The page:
Maracana – Peles 1000th Goal
For the next 30 years or so, the Maracana’s history was one of superlatives. Brazilian football was at its artistic peak and the exodus of the country’s top players had not yet begun. The stadium witnessed, among other things, Brazil’s 5-1 demolition of England in 1963, Santos’s dramatic win over AC Milan in the Intercontinental Cup final and Pele’s 1,000th goal, scored from the penalty spot against Vasco da Gama in 1969. That year also produced the stadium’s official record attendance of 183,513 for the World Cup qualifier against Paraguay. Two years later, the stadium witnessed Pele’s final game in a Brazil shirt, a 2-2 draw against Yugoslavia.
Illustrious visitors from outside football have included Queen Elizabeth II, the Harlem Globetrotters, Frank Sinatra, Pope John Paul II and Paul McCartney, who played in front of the biggest audience of his career when he performed on the pitch in 1991.
By then, the decline had set in. The stadium has since been refurbished on several occasions, notably in 1999 when it became all-seater arena to host the following year’s inaugural FIFA Club World Championship, and in 2005, when the pitch was lowered by two metres to improve the notoriously poor view from the lower tier. The capacity has shrunk as a result and is now set at 103,022. However, it seemed to be a case of taking one step forward and two back as the operational problems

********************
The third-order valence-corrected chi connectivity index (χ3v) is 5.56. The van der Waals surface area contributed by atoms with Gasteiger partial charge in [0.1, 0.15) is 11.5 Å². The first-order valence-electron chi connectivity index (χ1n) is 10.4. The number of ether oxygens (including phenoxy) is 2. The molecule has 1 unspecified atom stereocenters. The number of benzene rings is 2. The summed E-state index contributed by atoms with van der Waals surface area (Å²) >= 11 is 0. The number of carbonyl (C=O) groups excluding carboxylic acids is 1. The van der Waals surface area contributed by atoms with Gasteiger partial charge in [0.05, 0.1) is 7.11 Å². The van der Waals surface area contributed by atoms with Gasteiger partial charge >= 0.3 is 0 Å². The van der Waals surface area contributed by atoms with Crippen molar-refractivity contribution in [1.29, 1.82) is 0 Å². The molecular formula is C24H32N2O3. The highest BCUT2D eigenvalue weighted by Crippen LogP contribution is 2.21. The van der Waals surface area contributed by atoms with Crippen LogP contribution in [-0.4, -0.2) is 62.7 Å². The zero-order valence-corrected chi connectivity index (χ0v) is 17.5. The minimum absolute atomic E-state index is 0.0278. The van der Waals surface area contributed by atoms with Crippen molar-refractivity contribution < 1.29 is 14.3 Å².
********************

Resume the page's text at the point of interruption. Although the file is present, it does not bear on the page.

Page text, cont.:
- especially in terms of ticket sales
Now, however, there is hope for the future. Last year, Sergio Cabral was elected as governor of Rio de Janeiro state and one of his first moves was to meet CBF president Ricardo Teixeira to plot the stadium’s future. Teixeira promised to include the Maracana in Brazil’s bid to host the 2014 FIFA World Cup™ after Cabral had said he would provide the investment needed to bring it up to scratch. The idea is to rebuild the stadium in the same way that Germany reconstructed the historic Olympiastadion in Berlin for 2006.
“We had tried several times already to get some sort of confirmation from the state government that the necessary modifications would be made but that did not happen,” said Teixeira.
“Now, for the first time, we’ve spoken to the government and the government is willing to implement a German model.” The future is suddenly looking much brighter.